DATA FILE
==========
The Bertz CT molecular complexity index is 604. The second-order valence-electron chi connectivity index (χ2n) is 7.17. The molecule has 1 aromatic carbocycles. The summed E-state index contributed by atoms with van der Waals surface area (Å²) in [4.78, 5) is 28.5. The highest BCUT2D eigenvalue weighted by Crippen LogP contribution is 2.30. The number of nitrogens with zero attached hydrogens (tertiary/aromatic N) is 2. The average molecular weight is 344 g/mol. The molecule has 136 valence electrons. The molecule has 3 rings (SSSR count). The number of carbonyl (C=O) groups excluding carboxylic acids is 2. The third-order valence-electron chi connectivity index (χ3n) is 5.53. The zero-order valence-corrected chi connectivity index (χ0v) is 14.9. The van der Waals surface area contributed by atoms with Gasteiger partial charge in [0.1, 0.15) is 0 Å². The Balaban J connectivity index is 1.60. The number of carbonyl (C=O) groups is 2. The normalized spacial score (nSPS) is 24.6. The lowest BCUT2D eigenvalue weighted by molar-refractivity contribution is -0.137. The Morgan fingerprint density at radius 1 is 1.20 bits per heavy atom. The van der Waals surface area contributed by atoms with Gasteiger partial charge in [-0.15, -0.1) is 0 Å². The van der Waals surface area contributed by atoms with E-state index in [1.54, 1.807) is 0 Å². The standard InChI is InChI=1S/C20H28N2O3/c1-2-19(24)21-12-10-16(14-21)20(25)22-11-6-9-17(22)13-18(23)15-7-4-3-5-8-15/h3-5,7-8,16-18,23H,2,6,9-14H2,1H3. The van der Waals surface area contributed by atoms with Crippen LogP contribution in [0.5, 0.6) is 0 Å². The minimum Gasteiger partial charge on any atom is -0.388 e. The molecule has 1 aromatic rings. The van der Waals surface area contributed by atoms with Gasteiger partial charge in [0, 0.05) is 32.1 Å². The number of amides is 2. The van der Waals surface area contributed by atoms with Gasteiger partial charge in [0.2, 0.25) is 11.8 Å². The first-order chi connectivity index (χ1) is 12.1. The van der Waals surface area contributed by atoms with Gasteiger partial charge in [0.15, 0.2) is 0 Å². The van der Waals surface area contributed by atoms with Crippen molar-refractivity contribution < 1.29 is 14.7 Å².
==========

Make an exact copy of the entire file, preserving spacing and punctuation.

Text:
The Bertz CT molecular complexity index is 604. The second-order valence-electron chi connectivity index (χ2n) is 7.17. The molecule has 1 aromatic carbocycles. The summed E-state index contributed by atoms with van der Waals surface area (Å²) in [4.78, 5) is 28.5. The highest BCUT2D eigenvalue weighted by Crippen LogP contribution is 2.30. The number of nitrogens with zero attached hydrogens (tertiary/aromatic N) is 2. The average molecular weight is 344 g/mol. The molecule has 136 valence electrons. The molecule has 3 rings (SSSR count). The number of carbonyl (C=O) groups excluding carboxylic acids is 2. The third-order valence-electron chi connectivity index (χ3n) is 5.53. The zero-order valence-corrected chi connectivity index (χ0v) is 14.9. The van der Waals surface area contributed by atoms with Gasteiger partial charge in [0.1, 0.15) is 0 Å². The Balaban J connectivity index is 1.60. The number of carbonyl (C=O) groups is 2. The normalized spacial score (nSPS) is 24.6. The lowest BCUT2D eigenvalue weighted by molar-refractivity contribution is -0.137. The Morgan fingerprint density at radius 1 is 1.20 bits per heavy atom. The van der Waals surface area contributed by atoms with Gasteiger partial charge in [-0.15, -0.1) is 0 Å². The van der Waals surface area contributed by atoms with E-state index in [1.54, 1.807) is 0 Å². The standard InChI is InChI=1S/C20H28N2O3/c1-2-19(24)21-12-10-16(14-21)20(25)22-11-6-9-17(22)13-18(23)15-7-4-3-5-8-15/h3-5,7-8,16-18,23H,2,6,9-14H2,1H3. The van der Waals surface area contributed by atoms with Crippen LogP contribution in [0.5, 0.6) is 0 Å². The minimum Gasteiger partial charge on any atom is -0.388 e. The molecule has 1 aromatic rings. The van der Waals surface area contributed by atoms with Gasteiger partial charge in [0, 0.05) is 32.1 Å². The number of amides is 2. The van der Waals surface area contributed by atoms with Gasteiger partial charge in [0.2, 0.25) is 11.8 Å². The first-order chi connectivity index (χ1) is 12.1. The van der Waals surface area contributed by atoms with Gasteiger partial charge in [0.15, 0.2) is 0 Å². The van der Waals surface area contributed by atoms with Crippen molar-refractivity contribution < 1.29 is 14.7 Å².